Learning the Chen Style of Taijiquan
Learning the Old Frame, First Form, Laojia Yilu of Chen Taijiquan
Suggestions, Comments, Notes, Research, Progress Reports, Studies, Plans
Cloud Hands Blog Chen Blog Posts Chen Style of Taijiquan Taijiquan Qigong
Silk Reeling Chen 18 Form Chen 74 Form Laojia Yilu Chen 23 Broadsword
Breathing Fundamental Principles Train the Body Not the Techniques
This webpage was last modified or updated on March 21, 2016.
1. Beginning to Learn Chen Taijiquan
2. Learning Strategies and Tactics
a) I learned the Chen Taijiquan 18 Form of Grand Master Chen Zheng Lei in 2011. I continue to practice this form every day.
b) I practice various versions of Silk Reeling exercises every day.
c) In March of 2016, I began my serious study and my daily practice of the Chen Taijiquan Old Frame, First Form, Lao Jia Yi Lu. Really getting comfortable with the practice of the entire form up to movement 40, and gaining a basic understanding of this traditional form is my main learning objective for 2016. I use many books and, most important, instructional DVDs in this order.
1. Chen Tai Chi Laojia Yilu. By Sifu Ken Gullette.
2. Chen Style Tai Chi Old Frame Routine One. By Master Jesse Tsao.
3. Traditional Chen Village, Chen Style Tai Chi, Lao Jia Yi Lou. By Shifu Jiang Jian-ye.
Chen Wangting (陳王廷; 1580–1660)
"When practicing the First Form, you should not try to control your breathing except when issuing. Simply breathe naturally through your nose. When issuing, exhale through the nose as you punch, then abruptly close off the exhalation when your waist terminates your travel. The closing is instantaneous; your breathing should continue normally immediately afterward."
- Mark Chen, Old Frame Chen Family Taijiquan, p. 90
"Breathing in Taijiquan form practice may
follow a pattern, such as to inhale with this movement or exhale with that, but
it is not rigid. A breathing regimen may be helpful to regulate breath,
but strict adherence can become a hindrance as one has to adjust readily to a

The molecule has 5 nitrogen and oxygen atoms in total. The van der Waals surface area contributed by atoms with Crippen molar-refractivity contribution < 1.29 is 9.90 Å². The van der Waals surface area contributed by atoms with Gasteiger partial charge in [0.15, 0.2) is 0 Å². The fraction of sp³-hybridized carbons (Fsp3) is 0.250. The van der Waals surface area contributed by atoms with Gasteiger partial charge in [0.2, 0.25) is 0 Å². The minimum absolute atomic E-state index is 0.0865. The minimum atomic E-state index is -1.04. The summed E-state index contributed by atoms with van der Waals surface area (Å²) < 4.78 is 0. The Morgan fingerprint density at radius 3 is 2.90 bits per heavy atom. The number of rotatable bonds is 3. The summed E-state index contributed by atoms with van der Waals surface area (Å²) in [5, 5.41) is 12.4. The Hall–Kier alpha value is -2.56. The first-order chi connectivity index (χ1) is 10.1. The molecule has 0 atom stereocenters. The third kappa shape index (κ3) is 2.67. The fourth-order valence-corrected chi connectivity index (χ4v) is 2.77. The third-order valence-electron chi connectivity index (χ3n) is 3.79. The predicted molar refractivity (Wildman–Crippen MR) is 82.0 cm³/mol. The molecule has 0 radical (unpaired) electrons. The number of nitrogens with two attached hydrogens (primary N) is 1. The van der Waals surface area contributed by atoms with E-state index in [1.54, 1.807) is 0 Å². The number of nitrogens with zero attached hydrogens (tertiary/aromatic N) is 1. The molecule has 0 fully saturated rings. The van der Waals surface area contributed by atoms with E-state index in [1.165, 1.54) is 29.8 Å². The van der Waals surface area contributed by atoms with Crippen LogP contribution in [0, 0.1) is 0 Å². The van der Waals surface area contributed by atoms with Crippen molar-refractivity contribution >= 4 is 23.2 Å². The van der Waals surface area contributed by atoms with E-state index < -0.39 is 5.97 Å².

change of tempo. Breath changes according to the pace and execution of
movements. Naturally, one breathes heavily when short of breath. But
in heavy breathing, the body heaving up and down affects form and internal
balance. Heavy breathing may in natural in the circumstances, but it is
not the natural breathing of Taijiquan. The rationale of natural breathing
in Taijiquan practice is for the breath to follow the fangsong relaxation
of nurturing qi. The rule is for breathing to follow the demands of
practice, rather than for the practice to be dictated by the demands of a
breathing regimen. In throwing a punch (a fajin), breathing out is
natural with the action, sometimes accompanied with a cry of exertion, like a
kiai in karate. So, one breathes out in executing a power action and
breathes in to gather energy - xu xi fa hu (inhale in collecting energy
and exhale when discharging power. Also, generally, one inhales in rising
and exhales in lowering, and breathes in to open and breathes out to close."
- C.P. Ong, Taijiquan: Cultivating Inner Strength, p. 259
"The importance of naturalness and
spontaneity (zi ran) in breathing cannot be overemphasized. The
Chinese term zi ran literally means "own nature" ― that which occurs by
following the rules of its own character. ... A common mistake is to
put too much emphasis on trying to control the breath during movement.
Left to itself, the body will adjust the breathing to accommodate the activity
such as running or swimming, as they put in greater effort, the breath naturally
responds to the body's needs. ... When normal breathing is being employed,
the stomach expands as the practitioner inhales and contracts as he exhales.
The breathing method of Taijiquan follows certain principles, such as: inhaling
when "closing" or bringing in, and exhaling with "opening" or extending;
inhaling when storing or gathering energy, exhaling when emitting energy;
inhaling when rising up, exhaling when dropping down. However, even within
these requirements breathing may vary depending upon the circumstance."
- Davidine Siaw-Voon Sim and David Gaffney, Chen Style Taijiquan: The Source of Taiji Boxing, p.82
When practicing the First Form, "Keep the
- Chen Zhenglei, Chen's Tai Chi Old Frame One and Two, p. 111.
"The basic breathing of Tai Chi Chuan uses